Heifer has worked to create what they call ‘appropriate’ technology.  Some examples of appropriate technology include a device that turns pig manure into fuel for a stove, pumps that are operated similar to a tread mill that can deliver water to livestock and gardens and animal pens that allow for people to easily collect the manure for fertilizer and fuel.  As I viewed some of these appropriate technologies in action, I couldn’t help but think that we may be closer to times when devices like the ones that Heifer has created, that do not rely on electricty or oil to run, will be needed more and more in our own country.    

 

 

Our church youth group visited the Heifer Ranch to participate in a program called the ‘Global Village’.  After a day of group exercises and information, we were divided into three groups, given a few paltry supplies and set loose in the village.  There is no one particular outcome that Heifer is looking for in the Global Village experience.  It is really just a way to experience a tiny glimpse of what it might be like for a family to survive in a poor country under circumstances that are drastically different from our own.   

 

 

 

 

 

The adults are firmly instructed to step back and let the kids lead the experience.

 

 

 

 

 

Our kids eventually decided that the best answer to our various problems was to pool all of our resources and have dinner together in Appalachia so that my son with the black lung would not have to eat alone.  

 

 

 

 

After dinner, we all went back to our various homes and countries.  

 

 

 

Some to the urban shanty to sleep on a rocky floor, some to a simple one room cabin with a broken television, no running water and no electricity and my group to our tidy cinderblock home with the obscene luxury of real beds.

But everyone had a meal in their belly.   

It really wasn’t very hard to work together and share what we had.  

It wasn’t so difficult to decide to have our meal in a place where we could all be together.

It wasn’t so hard to realize that if we all threw our meager supplies into one pot, there was better food and more for everyone.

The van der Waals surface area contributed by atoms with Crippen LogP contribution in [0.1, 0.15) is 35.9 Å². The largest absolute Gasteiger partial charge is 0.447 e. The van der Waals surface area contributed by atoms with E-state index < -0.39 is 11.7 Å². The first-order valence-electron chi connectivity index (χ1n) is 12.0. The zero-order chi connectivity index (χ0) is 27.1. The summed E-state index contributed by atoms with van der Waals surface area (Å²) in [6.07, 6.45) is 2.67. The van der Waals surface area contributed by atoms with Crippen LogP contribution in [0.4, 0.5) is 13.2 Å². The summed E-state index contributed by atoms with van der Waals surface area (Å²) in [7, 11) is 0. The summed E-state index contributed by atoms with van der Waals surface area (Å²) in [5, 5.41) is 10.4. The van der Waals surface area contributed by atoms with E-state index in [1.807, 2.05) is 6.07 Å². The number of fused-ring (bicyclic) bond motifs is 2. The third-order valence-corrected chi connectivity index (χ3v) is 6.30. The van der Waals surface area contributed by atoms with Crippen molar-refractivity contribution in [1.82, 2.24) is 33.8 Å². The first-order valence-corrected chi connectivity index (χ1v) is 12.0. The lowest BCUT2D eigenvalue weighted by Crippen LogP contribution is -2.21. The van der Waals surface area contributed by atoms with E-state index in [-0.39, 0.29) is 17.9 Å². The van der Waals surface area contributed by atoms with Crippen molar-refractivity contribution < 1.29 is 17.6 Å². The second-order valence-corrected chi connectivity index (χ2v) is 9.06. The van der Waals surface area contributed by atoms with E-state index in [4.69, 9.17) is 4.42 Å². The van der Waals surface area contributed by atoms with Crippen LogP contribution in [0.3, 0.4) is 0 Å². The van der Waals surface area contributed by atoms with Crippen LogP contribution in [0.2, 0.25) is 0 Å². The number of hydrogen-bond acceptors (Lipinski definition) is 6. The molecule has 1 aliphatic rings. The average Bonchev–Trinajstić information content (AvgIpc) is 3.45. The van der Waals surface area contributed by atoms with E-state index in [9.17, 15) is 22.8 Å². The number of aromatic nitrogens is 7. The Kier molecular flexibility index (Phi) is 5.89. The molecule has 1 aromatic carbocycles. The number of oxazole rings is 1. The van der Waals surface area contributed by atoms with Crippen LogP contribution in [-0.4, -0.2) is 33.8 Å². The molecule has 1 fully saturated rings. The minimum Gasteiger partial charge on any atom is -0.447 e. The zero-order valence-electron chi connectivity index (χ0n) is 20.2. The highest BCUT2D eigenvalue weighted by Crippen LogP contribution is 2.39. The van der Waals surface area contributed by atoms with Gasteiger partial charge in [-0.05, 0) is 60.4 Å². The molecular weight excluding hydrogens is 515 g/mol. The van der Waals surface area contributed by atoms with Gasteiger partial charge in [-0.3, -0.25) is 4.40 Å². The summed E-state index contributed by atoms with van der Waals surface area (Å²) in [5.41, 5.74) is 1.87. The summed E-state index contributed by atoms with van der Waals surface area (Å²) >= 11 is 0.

Maybe Heifer should invite all the world leaders for a one night stay in the Global Village?

 

 

If the world leaders need any help figuring out how to get along with each other and to share what they have…

I know a few kids who could help them out.

The Goats and the Sheep

June 12th, 2009

We spent last night in a barn.  Not a cute converted barn with faux Victorian furnishings and knotty pine panelling… a real barn.  A goat screamed ‘MAAAAAAAW’ MAAAAAAAAW’ ‘MAAAAAAWWWWWWW” right in my ear every nine minutes all night long to make sure I stayed properly awake, while several huge turkeys did their robust ’jibble, jibble, jibble, in between.  At one point I regained consciousness after a brief slumber to discover some type of smallish slow moving animal sniffing around my luggage.  Opossum?  Rat?  Skunk?  It was too dark to tell.  I sat up and looked at the animal.  The two of us held a staring contest while I tried to decide whether or not to scream like a little girl.  Fortunately, the animal scuffled away before I could respond, which wouldn’t have mattered anyway as even the most fierce scream I could muster would have been totally drowned out by the goats. 

It might seem that I was having a terrible time, but actually it has been delightful (except for the goats, which are charming in their own goaty way).  Last night we played charades with the natives.  This morning after two cups of fabulous organic coffee with cream and honey, I feel wholly revived and ready to tackle our hike to the village… via a ropes course.  I still don’t know which country I will end up  in, I just hope that wherever I land, they don’t have goats.